This is more of a sub-point on the previous point. I included many accessories dedicated to increasing volume on a by-muscle basis in the hypertrophy block. The goal there was to simply provide as much stimulus as possible. In this transitionary block, the exercises will now be geared towards 1) specificity with regards to the main powerlifting movements and 2) keeping joints healthy. This means I’ll be programming more pause squats in place of split squats, less dips and more direct tricep work, and will continue to add things like face pulls for shoulder health after benching and hamstring curls to keep the hamstrings healthy and have comparable volume to the quads.

I will also start to program a mix of “top sets” and singles. The weeks will generally begin with top sets, really playing off of the final weeks of the previous hypertrophy blocks. As the weeks go on, I will start to program singles instead as we begin to ramp up towards a pure strength block.

How will this tie into the next block?

As I hinted at in the previous point, this block will begin to introduce singles into training. It also introduces more technical accessories that are aimed at fixing certain technical errors or bringing up muscles that appear to be the weak link in the lift. This block will also serve as a observation period where I can better pinpoint specific errors in every lift. Those observations will then determine what I program for the next block. Additionally, this block is getting the athlete ready for lower rep sets. In the next block, I will have the athlete move to sets of fours and threes. While it’s not drastically different, it will be enough to allow the athlete to keep progressing.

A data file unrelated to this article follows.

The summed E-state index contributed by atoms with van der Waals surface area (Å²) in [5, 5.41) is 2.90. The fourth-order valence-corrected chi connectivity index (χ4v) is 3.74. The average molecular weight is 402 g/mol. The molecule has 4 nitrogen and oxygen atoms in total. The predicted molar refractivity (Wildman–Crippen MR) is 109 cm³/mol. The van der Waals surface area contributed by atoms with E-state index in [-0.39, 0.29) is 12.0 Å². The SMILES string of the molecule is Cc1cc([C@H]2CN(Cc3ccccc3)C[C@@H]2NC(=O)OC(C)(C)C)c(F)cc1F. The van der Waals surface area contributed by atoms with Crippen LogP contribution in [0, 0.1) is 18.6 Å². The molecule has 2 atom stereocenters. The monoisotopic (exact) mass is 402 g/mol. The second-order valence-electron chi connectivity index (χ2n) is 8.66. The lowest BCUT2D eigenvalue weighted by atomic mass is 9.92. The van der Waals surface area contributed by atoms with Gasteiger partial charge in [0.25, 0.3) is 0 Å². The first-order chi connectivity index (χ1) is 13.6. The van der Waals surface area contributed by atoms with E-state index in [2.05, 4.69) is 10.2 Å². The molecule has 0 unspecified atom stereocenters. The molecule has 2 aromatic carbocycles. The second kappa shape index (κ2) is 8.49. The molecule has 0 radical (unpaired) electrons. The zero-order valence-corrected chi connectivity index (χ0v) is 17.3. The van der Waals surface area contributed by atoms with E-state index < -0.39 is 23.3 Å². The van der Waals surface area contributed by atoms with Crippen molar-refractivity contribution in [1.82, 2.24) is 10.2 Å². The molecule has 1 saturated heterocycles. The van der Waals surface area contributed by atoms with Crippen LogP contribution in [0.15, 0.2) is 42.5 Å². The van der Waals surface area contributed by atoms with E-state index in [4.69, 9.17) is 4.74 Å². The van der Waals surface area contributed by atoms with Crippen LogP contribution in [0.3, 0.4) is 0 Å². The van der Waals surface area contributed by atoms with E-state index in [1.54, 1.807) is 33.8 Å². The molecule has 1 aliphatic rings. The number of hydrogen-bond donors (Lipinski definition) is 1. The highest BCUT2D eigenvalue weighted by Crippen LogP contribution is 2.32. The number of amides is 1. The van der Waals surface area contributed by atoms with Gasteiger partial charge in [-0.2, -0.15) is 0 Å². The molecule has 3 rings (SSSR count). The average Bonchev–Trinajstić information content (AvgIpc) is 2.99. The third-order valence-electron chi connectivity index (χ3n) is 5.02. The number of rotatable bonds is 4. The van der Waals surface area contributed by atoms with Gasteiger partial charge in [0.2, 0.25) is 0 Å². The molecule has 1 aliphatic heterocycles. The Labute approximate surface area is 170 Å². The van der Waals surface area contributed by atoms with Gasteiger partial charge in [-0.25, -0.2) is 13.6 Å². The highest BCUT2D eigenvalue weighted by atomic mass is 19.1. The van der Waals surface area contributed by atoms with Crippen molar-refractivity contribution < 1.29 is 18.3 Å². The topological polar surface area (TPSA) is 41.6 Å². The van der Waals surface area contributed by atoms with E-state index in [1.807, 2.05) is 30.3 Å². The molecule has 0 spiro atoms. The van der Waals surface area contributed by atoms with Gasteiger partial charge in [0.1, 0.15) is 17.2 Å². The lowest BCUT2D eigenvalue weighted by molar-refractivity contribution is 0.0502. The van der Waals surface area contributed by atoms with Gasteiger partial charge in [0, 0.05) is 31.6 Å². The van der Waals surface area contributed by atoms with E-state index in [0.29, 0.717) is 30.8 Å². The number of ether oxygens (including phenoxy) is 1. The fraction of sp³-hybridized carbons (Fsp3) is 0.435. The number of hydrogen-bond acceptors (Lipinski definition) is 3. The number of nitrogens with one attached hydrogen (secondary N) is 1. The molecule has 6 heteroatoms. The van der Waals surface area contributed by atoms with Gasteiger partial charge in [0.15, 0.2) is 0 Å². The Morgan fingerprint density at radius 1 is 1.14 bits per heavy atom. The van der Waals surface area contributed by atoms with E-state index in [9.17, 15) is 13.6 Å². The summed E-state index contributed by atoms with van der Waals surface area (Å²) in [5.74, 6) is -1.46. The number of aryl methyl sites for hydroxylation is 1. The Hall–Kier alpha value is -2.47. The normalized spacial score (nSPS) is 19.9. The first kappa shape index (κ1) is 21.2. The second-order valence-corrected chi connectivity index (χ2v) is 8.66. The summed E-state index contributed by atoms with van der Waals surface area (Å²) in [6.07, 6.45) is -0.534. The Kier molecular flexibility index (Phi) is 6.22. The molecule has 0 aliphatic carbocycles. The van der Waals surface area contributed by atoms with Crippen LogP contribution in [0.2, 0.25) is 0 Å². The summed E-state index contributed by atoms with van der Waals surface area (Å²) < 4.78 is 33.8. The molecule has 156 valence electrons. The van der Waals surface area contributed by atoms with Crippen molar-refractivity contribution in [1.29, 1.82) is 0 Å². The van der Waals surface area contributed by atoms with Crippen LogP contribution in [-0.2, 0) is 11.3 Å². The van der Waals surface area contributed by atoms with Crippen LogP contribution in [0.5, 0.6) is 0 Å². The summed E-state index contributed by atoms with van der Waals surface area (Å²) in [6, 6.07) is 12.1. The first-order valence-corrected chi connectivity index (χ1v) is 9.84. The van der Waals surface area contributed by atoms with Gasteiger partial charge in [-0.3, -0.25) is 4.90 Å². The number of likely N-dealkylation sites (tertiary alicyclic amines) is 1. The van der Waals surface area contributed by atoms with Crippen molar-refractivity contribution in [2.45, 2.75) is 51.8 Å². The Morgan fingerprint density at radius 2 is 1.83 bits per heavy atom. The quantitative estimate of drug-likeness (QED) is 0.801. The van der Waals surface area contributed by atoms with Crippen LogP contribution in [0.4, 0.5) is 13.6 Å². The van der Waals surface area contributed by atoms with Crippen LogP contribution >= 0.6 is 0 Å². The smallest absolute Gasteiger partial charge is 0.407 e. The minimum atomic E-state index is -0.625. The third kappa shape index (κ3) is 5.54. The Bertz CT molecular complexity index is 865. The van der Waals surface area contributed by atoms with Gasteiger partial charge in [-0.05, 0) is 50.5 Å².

What kind of feedback did I get from the last block?

The feedback from an athlete is paramount. You need feedback. You need different kinds of feedback. I watch my clients videos of their lifts religiously. What did a max effort lift look like? What was giving out? What did they do the day or week before they missed something I anticipated them hitting? How tired are they? Are they sleeping well, and how are their eating habits doing? Are they feeling mysteriously stressed all the time, or are they feeling pretty normal? How were they rating their fatigue day to day? Were they enjoying the exercises, hating them, or wishing they had one particular one they found interesting? If they were looking particularly strong, how much stronger was it than usual? Do they seem to have a range of deviation that’s discernable when they have highs or lows? Do they seem to be predictable? To some degree I would say this is the most important aspect of coaching, but if you don’t have the fundamentals down, I don’t think gathering this type of feedback is even possible anyways.